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A fashion showcase

Attendees DunelWeavers Guild art exhibit fashishow examine scarf Sunday ChestertArt Center. |  Michael Gard~For Sun-Times Media

Attendees of the Duneland Weavers Guild art exhibit and fashion show examine a scarf Sunday at the Chesterton Art Center. | Michael Gard~For Sun-Times Media

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Learn more

For more information on the Duneland Weavers Guild, go to www.dunelandweaversguild.org. The guild’s Fiber Art Exhibit will continue at the Chesterton Art Center, 115 S. Fourth St., through the end of the month. Visit www.chestertonart.com or call 926-4711 for information.

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Updated: May 11, 2013 6:14AM



More than 75 people crowded into the Chesterton Art Center on Sunday for a different sort of style show.

They came to see eight women from the Duneland Weavers Guild model more than 40 creations by the guilds’ members, from scarves to an ornately woven jacket.

The fashion show has been a guild staple for more than 25 years. The guild, which includes members from throughout the region, is celebrating is 65th anniversary this year.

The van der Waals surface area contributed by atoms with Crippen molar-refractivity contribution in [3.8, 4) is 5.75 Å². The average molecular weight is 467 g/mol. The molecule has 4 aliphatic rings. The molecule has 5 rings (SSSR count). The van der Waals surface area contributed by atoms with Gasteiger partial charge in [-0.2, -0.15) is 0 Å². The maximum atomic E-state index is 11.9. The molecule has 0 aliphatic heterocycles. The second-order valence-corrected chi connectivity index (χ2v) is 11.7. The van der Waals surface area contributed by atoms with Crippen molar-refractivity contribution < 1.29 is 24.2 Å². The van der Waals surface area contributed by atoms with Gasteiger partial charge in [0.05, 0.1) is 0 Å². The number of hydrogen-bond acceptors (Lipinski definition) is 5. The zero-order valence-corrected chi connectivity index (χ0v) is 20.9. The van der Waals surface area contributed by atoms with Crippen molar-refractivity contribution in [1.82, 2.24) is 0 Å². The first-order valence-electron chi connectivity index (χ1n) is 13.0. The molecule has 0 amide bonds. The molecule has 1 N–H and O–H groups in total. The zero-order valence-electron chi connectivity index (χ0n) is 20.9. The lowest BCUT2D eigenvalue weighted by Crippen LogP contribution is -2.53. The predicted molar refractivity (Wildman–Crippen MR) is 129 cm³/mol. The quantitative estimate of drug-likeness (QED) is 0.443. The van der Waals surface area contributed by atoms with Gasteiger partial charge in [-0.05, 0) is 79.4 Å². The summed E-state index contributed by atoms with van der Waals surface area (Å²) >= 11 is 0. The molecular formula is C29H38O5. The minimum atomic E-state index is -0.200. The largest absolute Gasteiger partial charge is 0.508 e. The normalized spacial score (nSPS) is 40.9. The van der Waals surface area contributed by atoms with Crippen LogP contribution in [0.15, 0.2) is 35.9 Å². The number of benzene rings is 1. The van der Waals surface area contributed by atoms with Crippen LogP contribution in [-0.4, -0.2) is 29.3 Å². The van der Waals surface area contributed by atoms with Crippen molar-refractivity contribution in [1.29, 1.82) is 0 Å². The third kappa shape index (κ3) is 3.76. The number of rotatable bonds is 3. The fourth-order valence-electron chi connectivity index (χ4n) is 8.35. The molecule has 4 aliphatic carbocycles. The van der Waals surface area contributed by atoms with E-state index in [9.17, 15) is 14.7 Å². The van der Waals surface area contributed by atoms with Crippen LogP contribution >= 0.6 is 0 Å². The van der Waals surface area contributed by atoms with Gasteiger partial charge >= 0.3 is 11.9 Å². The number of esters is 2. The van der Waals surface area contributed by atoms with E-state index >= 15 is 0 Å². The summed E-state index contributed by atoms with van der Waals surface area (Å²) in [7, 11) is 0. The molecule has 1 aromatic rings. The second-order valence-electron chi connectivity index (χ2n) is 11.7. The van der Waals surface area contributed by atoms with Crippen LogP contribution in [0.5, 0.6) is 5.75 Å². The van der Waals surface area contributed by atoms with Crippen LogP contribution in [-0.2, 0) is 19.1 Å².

“Each year we work on creating new products, trying new techniques and expanding our repertoire as artists,” said Chris Acton, the guild’s vice president, who lives in Chesterton. The style show “is kind of like our public show and tell.”

The show also creates awareness about weaving, Acton said. While it may bring pioneer days to mind, weavers now use natural as well as high-tech materials and dyes, as well as computer technology to design patterns and even run looms.

“It can be so much more modern looking, and it’s not just coverlets,” she said.

Lisa Paulopoulos, one of the eight models for this year’s style show, has been a member of the guild for about eight years.

The show, the Hobart resident said, is always a big hit.

“It’s fun to see what everybody’s doing because everyone’s so excited,” she said, adding the audience is excited to see each piece. “The people who are here are really interested in hand woven fabric.”

The guild includes newer weavers like Acton, who started about eight years go, and those who have been doing the craft for longer like Sue Degnan of Schererville, who joined the guild in 1990.

She likes seeing the same people each year at the style show, as well as weaving.

“I enjoy the whole process of it, the designing and figuring out the pattern,” she said.



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